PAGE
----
The Journey Continues

The Journey Continues
Hello everyone!  Sorry for the neglect, I’m way past due for updating everyone at home!  A lot of things have happened since I last wrote, so here’s a (mostly visual) update on my adventures in Thailand!
While in Hua Hin during the TESOL course, we got a big group together and went to Phrayanakhon Cave.  We had to hike up to the caves and then climb down into them.  The hike was steep and the weather was, as it always is, blisteringly hot.  It was worth it!  The caves were absolutely amazing.
Ryan and Emily were excited that we’d made it to the caves!
The trail
The view of the beach along the hike.
I thought this was really awesome – it was the site of an ancient underground stream that slowly closed itself off by depositing silt.  What was left behind was a really cool formation!
In the first part of the cave, the ceiling had fallen in in two spots, letting light in and letting all these plants grow!
On our way back from the caves.  We called a taxi and were expecting large vans, but 2 songteaws came to give us a ride.  we had about 15 people in each one.
Here’s an image of the king and queen of Thailand as a young couple.  Images of them are all over the country – in all houses, buildings, large posters out on the streets, along the highways, in front of markets.  They are very well respected in Thailand.  They are now much older – in their 80’s I believe – and they live in Hua Hin.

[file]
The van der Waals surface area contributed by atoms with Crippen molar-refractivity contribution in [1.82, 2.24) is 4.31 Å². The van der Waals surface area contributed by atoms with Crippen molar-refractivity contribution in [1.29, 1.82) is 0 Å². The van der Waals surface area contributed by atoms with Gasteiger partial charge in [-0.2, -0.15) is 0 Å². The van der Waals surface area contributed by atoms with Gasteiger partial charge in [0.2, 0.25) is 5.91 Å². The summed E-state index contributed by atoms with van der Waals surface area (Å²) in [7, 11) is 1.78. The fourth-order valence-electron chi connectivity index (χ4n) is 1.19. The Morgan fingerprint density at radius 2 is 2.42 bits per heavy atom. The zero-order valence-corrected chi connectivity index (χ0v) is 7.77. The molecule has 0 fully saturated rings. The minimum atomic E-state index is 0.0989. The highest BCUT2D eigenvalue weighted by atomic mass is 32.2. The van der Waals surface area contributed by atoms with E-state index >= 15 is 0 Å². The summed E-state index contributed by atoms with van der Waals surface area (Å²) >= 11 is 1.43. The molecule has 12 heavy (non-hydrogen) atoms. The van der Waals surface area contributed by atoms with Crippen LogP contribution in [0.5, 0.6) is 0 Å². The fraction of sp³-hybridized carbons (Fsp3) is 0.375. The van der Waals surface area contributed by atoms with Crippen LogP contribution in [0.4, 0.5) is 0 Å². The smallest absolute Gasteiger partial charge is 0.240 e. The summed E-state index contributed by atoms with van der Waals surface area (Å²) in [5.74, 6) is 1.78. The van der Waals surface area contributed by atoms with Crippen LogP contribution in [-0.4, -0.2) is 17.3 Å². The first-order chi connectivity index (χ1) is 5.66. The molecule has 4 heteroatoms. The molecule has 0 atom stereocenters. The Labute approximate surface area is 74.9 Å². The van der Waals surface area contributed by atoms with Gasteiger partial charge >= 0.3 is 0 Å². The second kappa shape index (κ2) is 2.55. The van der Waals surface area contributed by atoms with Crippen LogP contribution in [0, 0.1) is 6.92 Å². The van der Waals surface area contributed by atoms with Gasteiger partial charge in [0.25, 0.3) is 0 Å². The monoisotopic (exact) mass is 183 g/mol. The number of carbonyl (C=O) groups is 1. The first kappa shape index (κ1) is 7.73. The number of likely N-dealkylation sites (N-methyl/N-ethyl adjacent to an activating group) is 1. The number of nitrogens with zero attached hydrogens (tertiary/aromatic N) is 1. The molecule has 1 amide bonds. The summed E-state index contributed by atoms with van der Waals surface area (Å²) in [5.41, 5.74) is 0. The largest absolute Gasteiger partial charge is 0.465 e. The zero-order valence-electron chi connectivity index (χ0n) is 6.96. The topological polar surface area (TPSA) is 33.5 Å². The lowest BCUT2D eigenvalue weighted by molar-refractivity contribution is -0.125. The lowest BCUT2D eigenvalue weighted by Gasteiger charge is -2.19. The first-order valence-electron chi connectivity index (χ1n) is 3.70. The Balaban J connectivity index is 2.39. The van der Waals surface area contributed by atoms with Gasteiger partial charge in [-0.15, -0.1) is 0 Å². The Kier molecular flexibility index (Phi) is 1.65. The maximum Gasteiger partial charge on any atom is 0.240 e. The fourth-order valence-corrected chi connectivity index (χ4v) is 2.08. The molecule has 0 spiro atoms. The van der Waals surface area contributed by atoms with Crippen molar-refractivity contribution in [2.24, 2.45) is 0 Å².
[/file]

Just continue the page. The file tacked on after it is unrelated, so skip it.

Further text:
At the night market, posing with the lady who makes my favorite coconut milk tasty treats!
Overlooking Hua Hin.

Before we left Hua Hin, we wanted to check out the Dinosaur Market.  It was a neat market, mostly with wholesale foods for sale.  We were the only non-Thai people in the market, and got smiles from the locals when we took pictures of their items for sale.

Mystery food.
Oink, oink.
Chicken feet

Then comes the time for goodbyes.  Our TESOL course ended on April 24th, and we parted ways with all the friends we made along the way.

A group picture with the employees at our favorite restaurant in Hua Hin.
The TESOL class of April 2014.
Me with my awesome, crazy TESOL course instructor, Jaco.
After graduating, we decided to treat ourselves with fish pedicures and massages!  (Fish pedicure = letting little fish eat the dead skin off your feet.  Kind of freaky.  I could hardly handle the tickly sensation!)
This was the outfit I had to wear for my Thai massage.
Cute little elephant towel creations.